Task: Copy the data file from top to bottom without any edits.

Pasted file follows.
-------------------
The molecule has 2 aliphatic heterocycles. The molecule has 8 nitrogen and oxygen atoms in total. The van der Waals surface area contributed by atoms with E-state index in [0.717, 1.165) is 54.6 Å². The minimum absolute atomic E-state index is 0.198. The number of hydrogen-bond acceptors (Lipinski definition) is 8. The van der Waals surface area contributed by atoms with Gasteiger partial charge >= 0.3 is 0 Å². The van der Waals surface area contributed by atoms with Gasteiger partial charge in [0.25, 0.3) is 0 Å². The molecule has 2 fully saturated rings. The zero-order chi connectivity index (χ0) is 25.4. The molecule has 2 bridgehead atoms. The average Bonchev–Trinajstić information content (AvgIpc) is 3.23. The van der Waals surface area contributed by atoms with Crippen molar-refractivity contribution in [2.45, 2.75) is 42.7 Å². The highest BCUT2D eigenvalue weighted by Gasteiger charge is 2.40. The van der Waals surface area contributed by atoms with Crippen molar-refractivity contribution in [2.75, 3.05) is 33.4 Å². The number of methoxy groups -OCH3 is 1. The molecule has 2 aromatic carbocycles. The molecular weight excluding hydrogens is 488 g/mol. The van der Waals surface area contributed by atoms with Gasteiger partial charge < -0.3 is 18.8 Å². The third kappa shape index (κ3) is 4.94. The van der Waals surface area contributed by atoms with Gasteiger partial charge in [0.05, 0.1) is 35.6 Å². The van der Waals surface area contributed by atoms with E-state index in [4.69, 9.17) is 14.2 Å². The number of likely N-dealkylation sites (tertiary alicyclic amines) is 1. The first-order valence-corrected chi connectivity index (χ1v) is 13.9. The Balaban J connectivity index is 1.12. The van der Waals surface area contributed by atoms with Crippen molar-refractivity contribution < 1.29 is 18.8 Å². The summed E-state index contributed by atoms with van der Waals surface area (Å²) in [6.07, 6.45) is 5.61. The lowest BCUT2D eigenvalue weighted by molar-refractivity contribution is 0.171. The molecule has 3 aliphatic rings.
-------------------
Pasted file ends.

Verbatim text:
The molecule has 2 aliphatic heterocycles. The molecule has 8 nitrogen and oxygen atoms in total. The van der Waals surface area contributed by atoms with E-state index in [0.717, 1.165) is 54.6 Å². The minimum absolute atomic E-state index is 0.198. The number of hydrogen-bond acceptors (Lipinski definition) is 8. The van der Waals surface area contributed by atoms with Gasteiger partial charge >= 0.3 is 0 Å². The van der Waals surface area contributed by atoms with Gasteiger partial charge in [0.25, 0.3) is 0 Å². The molecule has 2 fully saturated rings. The zero-order chi connectivity index (χ0) is 25.4. The molecule has 2 bridgehead atoms. The average Bonchev–Trinajstić information content (AvgIpc) is 3.23. The van der Waals surface area contributed by atoms with Crippen molar-refractivity contribution in [2.45, 2.75) is 42.7 Å². The highest BCUT2D eigenvalue weighted by Gasteiger charge is 2.40. The van der Waals surface area contributed by atoms with Crippen molar-refractivity contribution in [2.75, 3.05) is 33.4 Å². The number of methoxy groups -OCH3 is 1. The molecule has 2 aromatic carbocycles. The molecular weight excluding hydrogens is 488 g/mol. The van der Waals surface area contributed by atoms with Gasteiger partial charge < -0.3 is 18.8 Å². The third kappa shape index (κ3) is 4.94. The van der Waals surface area contributed by atoms with Gasteiger partial charge in [0.05, 0.1) is 35.6 Å². The van der Waals surface area contributed by atoms with E-state index in [4.69, 9.17) is 14.2 Å². The number of likely N-dealkylation sites (tertiary alicyclic amines) is 1. The first-order valence-corrected chi connectivity index (χ1v) is 13.9. The Balaban J connectivity index is 1.12. The van der Waals surface area contributed by atoms with Crippen molar-refractivity contribution < 1.29 is 18.8 Å². The summed E-state index contributed by atoms with van der Waals surface area (Å²) in [6.07, 6.45) is 5.61. The lowest BCUT2D eigenvalue weighted by molar-refractivity contribution is 0.171. The molecule has 3 aliphatic rings.